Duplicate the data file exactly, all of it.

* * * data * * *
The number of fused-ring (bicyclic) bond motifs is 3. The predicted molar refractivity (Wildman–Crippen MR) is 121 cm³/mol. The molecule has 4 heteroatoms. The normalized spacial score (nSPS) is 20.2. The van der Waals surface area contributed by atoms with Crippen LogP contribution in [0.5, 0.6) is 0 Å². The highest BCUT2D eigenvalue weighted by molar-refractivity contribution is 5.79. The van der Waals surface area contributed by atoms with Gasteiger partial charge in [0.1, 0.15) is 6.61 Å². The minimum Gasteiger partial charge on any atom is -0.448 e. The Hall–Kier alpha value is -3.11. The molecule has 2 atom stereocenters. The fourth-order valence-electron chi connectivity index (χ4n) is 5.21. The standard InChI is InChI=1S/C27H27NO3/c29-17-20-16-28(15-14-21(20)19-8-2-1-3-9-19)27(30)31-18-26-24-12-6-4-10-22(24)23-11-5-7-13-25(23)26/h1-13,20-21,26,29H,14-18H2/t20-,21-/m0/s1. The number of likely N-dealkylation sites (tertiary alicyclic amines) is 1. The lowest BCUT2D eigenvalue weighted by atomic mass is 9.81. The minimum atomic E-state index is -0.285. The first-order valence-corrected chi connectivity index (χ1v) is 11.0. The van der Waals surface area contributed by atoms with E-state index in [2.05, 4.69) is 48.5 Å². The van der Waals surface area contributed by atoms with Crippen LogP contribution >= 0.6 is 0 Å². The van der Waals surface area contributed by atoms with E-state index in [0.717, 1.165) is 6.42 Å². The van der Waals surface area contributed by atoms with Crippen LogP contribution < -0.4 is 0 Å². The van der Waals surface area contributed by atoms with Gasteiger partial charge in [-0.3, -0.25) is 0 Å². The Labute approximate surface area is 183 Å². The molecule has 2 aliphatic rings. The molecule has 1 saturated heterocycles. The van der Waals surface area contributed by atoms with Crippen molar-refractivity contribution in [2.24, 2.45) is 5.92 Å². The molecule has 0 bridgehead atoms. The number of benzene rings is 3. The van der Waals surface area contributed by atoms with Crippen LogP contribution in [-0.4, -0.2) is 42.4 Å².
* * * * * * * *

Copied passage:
The number of fused-ring (bicyclic) bond motifs is 3. The predicted molar refractivity (Wildman–Crippen MR) is 121 cm³/mol. The molecule has 4 heteroatoms. The normalized spacial score (nSPS) is 20.2. The van der Waals surface area contributed by atoms with Crippen LogP contribution in [0.5, 0.6) is 0 Å². The highest BCUT2D eigenvalue weighted by molar-refractivity contribution is 5.79. The van der Waals surface area contributed by atoms with Gasteiger partial charge in [0.1, 0.15) is 6.61 Å². The minimum Gasteiger partial charge on any atom is -0.448 e. The Hall–Kier alpha value is -3.11. The molecule has 2 atom stereocenters. The fourth-order valence-electron chi connectivity index (χ4n) is 5.21. The standard InChI is InChI=1S/C27H27NO3/c29-17-20-16-28(15-14-21(20)19-8-2-1-3-9-19)27(30)31-18-26-24-12-6-4-10-22(24)23-11-5-7-13-25(23)26/h1-13,20-21,26,29H,14-18H2/t20-,21-/m0/s1. The number of likely N-dealkylation sites (tertiary alicyclic amines) is 1. The lowest BCUT2D eigenvalue weighted by atomic mass is 9.81. The minimum atomic E-state index is -0.285. The first-order valence-corrected chi connectivity index (χ1v) is 11.0. The van der Waals surface area contributed by atoms with E-state index in [2.05, 4.69) is 48.5 Å². The van der Waals surface area contributed by atoms with Crippen LogP contribution >= 0.6 is 0 Å². The van der Waals surface area contributed by atoms with E-state index in [0.717, 1.165) is 6.42 Å². The van der Waals surface area contributed by atoms with Crippen LogP contribution < -0.4 is 0 Å². The van der Waals surface area contributed by atoms with Gasteiger partial charge in [-0.3, -0.25) is 0 Å². The Labute approximate surface area is 183 Å². The molecule has 2 aliphatic rings. The molecule has 1 saturated heterocycles. The van der Waals surface area contributed by atoms with Crippen molar-refractivity contribution in [2.24, 2.45) is 5.92 Å². The molecule has 0 bridgehead atoms. The number of benzene rings is 3. The van der Waals surface area contributed by atoms with Crippen LogP contribution in [-0.4, -0.2) is 42.4 Å².